George Washington Papers

From George Washington to Lieutenant Colonel Persifor Frazer, 4 November 1777

To Lieutenant Colonel Persifor Frazer

Head Qrs [Whitemarsh, Pa.] 4th Novembr 1777


I have been favor’d with your Letter of the 9th Ulto and was sorry to find that the situation of our Officers was so disagreable. You are well acquainted with the treatment of the prisoners in our hands, and therefore can determine without difficulty, how just the grounds for your confinement are.

In respect to a General exchange of prisoners, it has ever been my wish, that it should take place on just and equal terms. My Letters to Genl Howe upon the subject, I trust, evince this to have been the case. I have written to him again, and shall be happy, if we can effect so desireable an Object on proper principles. If this cannot be done, I have proposed, that it should be no impediment to the Exchange of All the Officers, as far as circumstances of Rank and number will apply; And, if any should then remain, that they may be released on parole. The first mode mentioned for the liberation of the Officers, I expect, will be most agreable to both parties. You may imagine, your Letter upon this Subject, might have received an earlier Answer. I assure you, the delay has not proceeded from inattention to the distresses of our prisoners, or want of inclination to afford them every possible releif. I am Sir Your Most Obedt Servt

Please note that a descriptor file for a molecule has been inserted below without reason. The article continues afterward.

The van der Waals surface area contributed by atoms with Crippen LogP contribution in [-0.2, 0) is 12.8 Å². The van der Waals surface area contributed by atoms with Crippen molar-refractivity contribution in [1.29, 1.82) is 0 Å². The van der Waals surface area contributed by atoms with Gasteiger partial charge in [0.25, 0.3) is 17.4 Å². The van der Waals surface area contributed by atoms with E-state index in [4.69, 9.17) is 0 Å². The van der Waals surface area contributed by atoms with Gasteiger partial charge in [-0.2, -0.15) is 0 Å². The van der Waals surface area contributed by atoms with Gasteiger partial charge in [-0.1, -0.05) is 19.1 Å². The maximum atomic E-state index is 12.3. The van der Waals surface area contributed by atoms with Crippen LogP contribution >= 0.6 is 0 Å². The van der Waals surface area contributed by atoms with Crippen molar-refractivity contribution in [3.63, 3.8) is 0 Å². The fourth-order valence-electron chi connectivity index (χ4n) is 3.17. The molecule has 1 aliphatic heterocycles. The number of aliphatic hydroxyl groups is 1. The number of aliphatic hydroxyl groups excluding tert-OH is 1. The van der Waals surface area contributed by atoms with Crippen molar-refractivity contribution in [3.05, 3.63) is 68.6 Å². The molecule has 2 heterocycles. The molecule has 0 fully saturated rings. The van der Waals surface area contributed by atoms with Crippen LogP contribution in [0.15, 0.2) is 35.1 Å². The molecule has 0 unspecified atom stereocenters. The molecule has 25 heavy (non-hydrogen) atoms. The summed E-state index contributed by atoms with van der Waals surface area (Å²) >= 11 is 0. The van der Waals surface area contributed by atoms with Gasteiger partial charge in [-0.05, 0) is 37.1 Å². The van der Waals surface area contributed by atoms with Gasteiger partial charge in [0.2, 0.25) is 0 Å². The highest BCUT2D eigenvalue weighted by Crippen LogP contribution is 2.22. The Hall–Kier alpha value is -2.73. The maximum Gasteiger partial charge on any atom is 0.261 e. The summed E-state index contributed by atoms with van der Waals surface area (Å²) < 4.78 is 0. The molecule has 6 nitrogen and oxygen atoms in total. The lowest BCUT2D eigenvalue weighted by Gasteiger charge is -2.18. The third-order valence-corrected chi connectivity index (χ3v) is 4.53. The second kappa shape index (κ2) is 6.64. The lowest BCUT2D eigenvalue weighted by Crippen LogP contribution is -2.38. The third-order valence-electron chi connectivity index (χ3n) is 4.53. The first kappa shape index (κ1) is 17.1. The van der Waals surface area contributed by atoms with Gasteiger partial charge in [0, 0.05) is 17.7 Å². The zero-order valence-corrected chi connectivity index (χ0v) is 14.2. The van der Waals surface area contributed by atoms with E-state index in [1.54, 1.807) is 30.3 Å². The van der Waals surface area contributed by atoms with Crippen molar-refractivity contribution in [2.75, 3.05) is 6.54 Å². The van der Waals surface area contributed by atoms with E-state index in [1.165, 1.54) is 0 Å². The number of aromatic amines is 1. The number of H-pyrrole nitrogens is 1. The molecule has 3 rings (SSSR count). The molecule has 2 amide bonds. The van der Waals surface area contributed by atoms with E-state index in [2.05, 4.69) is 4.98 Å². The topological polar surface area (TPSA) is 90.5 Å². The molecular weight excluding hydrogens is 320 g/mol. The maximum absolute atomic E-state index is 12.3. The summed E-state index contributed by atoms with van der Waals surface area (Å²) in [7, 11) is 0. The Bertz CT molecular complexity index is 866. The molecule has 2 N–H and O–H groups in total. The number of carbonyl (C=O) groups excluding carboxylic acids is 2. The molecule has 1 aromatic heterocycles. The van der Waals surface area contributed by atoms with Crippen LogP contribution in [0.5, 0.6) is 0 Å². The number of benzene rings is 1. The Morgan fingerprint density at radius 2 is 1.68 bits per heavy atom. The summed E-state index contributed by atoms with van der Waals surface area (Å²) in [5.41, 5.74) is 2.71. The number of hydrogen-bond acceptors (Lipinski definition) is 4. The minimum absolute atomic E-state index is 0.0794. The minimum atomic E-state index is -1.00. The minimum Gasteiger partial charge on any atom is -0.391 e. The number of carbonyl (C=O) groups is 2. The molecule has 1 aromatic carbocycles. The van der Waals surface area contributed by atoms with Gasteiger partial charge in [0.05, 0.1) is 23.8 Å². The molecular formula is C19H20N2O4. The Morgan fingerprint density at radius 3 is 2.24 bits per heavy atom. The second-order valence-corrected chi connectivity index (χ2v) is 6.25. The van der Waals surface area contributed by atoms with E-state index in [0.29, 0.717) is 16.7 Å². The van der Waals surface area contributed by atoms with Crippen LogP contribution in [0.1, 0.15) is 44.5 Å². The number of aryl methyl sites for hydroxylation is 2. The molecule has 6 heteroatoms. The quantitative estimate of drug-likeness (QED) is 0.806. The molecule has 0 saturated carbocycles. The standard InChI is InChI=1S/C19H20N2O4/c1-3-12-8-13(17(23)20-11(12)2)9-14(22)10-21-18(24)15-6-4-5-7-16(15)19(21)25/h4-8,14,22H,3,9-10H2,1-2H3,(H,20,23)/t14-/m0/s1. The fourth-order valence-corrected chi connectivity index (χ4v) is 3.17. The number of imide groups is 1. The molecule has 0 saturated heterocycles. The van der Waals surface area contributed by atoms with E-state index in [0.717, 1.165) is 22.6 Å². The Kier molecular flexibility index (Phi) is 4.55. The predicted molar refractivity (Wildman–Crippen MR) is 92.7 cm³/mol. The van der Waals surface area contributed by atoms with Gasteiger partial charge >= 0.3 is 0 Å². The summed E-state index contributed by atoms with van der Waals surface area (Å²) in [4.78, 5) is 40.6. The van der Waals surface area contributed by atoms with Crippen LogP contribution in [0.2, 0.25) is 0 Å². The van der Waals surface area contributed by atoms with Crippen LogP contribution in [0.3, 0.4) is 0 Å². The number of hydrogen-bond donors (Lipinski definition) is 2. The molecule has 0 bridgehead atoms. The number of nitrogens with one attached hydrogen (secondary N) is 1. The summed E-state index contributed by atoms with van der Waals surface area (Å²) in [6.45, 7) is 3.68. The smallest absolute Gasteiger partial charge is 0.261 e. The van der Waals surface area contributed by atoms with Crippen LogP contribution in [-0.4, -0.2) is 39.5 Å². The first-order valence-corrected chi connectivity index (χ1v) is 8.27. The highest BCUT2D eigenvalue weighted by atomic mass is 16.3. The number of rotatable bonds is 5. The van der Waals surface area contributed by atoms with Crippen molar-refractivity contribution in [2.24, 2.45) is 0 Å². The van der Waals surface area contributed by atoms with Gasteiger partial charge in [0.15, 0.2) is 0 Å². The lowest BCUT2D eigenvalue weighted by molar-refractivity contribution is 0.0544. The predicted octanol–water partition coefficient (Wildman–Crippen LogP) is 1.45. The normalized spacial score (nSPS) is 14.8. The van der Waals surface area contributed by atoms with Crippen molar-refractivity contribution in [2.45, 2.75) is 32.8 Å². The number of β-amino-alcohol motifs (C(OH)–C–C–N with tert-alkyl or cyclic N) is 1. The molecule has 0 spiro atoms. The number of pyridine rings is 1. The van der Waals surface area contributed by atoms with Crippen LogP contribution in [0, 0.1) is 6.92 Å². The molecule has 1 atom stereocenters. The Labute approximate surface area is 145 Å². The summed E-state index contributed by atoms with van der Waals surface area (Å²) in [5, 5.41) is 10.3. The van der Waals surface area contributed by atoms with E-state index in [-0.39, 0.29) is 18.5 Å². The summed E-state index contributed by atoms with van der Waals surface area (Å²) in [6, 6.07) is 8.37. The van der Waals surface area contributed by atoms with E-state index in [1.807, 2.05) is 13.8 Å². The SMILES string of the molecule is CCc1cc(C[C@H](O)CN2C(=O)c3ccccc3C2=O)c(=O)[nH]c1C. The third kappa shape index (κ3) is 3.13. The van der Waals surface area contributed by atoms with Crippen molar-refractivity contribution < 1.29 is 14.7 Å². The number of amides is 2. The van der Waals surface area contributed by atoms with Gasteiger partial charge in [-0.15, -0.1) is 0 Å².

Go: Washington

LS, in Richard Kidder Meade’s writing, in private hands; Df, DLC:GW; two copies, P.R.O., 30/55, Carleton Papers; Varick transcript, DLC:GW. The address, apparently clipped from the cover and attached to the bottom of the document, reads: “Lt Colo. Frazer of 5th Pensylva. Batallion, Prisoner in Philadelphia.”

GW’s secretary Robert Hanson Harrison wrote Frazer on 5 Nov.: “I shall be much obliged by your procuring from the Commissary and transmitting to me a list of our Officers, who have been taken since the British Enemy landed at Elk. I am induced to request this, that their Friends may be satisfied in their anxious inquiries about them. If any have died of their wounds, or thro other cause, you will be pleased to mention it” (Frazer, General Persifor Frazer description begins Dr. Persifor Frazer. General Persifor Frazer: A Memoir Compiled Principally from His Own Papers by His Great-Grandson. Philadelphia, 1907. description ends , 238–39).

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